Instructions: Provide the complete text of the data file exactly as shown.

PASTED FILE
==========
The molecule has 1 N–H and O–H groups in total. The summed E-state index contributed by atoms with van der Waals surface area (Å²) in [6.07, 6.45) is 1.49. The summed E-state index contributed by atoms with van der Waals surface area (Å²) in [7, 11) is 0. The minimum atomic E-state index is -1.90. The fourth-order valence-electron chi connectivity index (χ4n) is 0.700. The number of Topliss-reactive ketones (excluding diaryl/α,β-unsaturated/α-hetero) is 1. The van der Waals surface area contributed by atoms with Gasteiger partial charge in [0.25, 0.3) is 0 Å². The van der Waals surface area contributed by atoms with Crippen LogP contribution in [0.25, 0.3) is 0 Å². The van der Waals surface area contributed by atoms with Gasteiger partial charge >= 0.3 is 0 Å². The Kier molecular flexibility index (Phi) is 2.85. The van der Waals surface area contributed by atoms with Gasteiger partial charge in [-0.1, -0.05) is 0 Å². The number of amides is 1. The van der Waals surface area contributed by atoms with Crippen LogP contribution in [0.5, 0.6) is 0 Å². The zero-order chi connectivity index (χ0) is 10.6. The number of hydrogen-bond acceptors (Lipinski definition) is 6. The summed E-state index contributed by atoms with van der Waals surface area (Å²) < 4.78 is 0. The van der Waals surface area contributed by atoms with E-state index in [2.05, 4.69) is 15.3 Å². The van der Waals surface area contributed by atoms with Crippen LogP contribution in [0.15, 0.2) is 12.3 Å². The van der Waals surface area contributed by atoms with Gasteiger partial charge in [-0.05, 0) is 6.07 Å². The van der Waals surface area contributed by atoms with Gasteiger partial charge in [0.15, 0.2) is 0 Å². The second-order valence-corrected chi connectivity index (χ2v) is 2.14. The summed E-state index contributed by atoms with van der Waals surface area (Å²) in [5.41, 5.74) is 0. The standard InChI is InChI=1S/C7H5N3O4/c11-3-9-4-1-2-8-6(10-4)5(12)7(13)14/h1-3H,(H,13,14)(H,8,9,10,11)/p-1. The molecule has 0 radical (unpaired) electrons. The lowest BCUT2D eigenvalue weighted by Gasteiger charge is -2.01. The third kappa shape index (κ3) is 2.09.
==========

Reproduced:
The molecule has 1 N–H and O–H groups in total. The summed E-state index contributed by atoms with van der Waals surface area (Å²) in [6.07, 6.45) is 1.49. The summed E-state index contributed by atoms with van der Waals surface area (Å²) in [7, 11) is 0. The minimum atomic E-state index is -1.90. The fourth-order valence-electron chi connectivity index (χ4n) is 0.700. The number of Topliss-reactive ketones (excluding diaryl/α,β-unsaturated/α-hetero) is 1. The van der Waals surface area contributed by atoms with Gasteiger partial charge in [0.25, 0.3) is 0 Å². The van der Waals surface area contributed by atoms with Crippen LogP contribution in [0.25, 0.3) is 0 Å². The van der Waals surface area contributed by atoms with Gasteiger partial charge >= 0.3 is 0 Å². The Kier molecular flexibility index (Phi) is 2.85. The van der Waals surface area contributed by atoms with Gasteiger partial charge in [-0.1, -0.05) is 0 Å². The number of amides is 1. The van der Waals surface area contributed by atoms with Crippen LogP contribution in [0.5, 0.6) is 0 Å². The zero-order chi connectivity index (χ0) is 10.6. The number of hydrogen-bond acceptors (Lipinski definition) is 6. The summed E-state index contributed by atoms with van der Waals surface area (Å²) < 4.78 is 0. The van der Waals surface area contributed by atoms with E-state index in [2.05, 4.69) is 15.3 Å². The van der Waals surface area contributed by atoms with Crippen LogP contribution in [0.15, 0.2) is 12.3 Å². The van der Waals surface area contributed by atoms with Gasteiger partial charge in [-0.05, 0) is 6.07 Å². The van der Waals surface area contributed by atoms with Gasteiger partial charge in [0.15, 0.2) is 0 Å². The second-order valence-corrected chi connectivity index (χ2v) is 2.14. The summed E-state index contributed by atoms with van der Waals surface area (Å²) in [5.41, 5.74) is 0. The standard InChI is InChI=1S/C7H5N3O4/c11-3-9-4-1-2-8-6(10-4)5(12)7(13)14/h1-3H,(H,13,14)(H,8,9,10,11)/p-1. The molecule has 0 radical (unpaired) electrons. The lowest BCUT2D eigenvalue weighted by Gasteiger charge is -2.01. The third kappa shape index (κ3) is 2.09.